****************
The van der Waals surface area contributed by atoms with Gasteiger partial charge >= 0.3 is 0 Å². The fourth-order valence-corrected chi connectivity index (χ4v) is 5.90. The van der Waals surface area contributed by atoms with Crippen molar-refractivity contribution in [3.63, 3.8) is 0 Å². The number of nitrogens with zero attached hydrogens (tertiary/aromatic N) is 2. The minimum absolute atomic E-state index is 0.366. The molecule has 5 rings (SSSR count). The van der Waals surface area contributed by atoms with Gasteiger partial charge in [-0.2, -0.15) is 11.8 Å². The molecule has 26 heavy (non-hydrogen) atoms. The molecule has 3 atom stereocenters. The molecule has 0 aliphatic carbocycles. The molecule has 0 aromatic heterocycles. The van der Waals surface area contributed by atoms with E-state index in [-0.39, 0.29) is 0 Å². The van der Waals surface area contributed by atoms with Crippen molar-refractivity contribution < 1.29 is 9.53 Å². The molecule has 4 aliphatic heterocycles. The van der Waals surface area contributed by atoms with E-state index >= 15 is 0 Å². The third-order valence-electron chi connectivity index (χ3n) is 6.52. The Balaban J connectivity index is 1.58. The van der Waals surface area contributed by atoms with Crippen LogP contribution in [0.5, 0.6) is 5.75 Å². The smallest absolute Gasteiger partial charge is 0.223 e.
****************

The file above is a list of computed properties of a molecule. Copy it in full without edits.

The van der Waals surface area contributed by atoms with Gasteiger partial charge >= 0.3 is 0 Å². The fourth-order valence-corrected chi connectivity index (χ4v) is 5.90. The van der Waals surface area contributed by atoms with Crippen molar-refractivity contribution in [3.63, 3.8) is 0 Å². The number of nitrogens with zero attached hydrogens (tertiary/aromatic N) is 2. The minimum absolute atomic E-state index is 0.366. The molecule has 5 rings (SSSR count). The van der Waals surface area contributed by atoms with Gasteiger partial charge in [-0.2, -0.15) is 11.8 Å². The molecule has 26 heavy (non-hydrogen) atoms. The molecule has 3 atom stereocenters. The molecule has 0 aliphatic carbocycles. The molecule has 0 aromatic heterocycles. The van der Waals surface area contributed by atoms with E-state index in [-0.39, 0.29) is 0 Å². The van der Waals surface area contributed by atoms with Crippen molar-refractivity contribution < 1.29 is 9.53 Å². The molecule has 4 aliphatic heterocycles. The van der Waals surface area contributed by atoms with E-state index >= 15 is 0 Å². The third-order valence-electron chi connectivity index (χ3n) is 6.52. The Balaban J connectivity index is 1.58. The van der Waals surface area contributed by atoms with Crippen LogP contribution in [0.5, 0.6) is 5.75 Å². The smallest absolute Gasteiger partial charge is 0.223 e.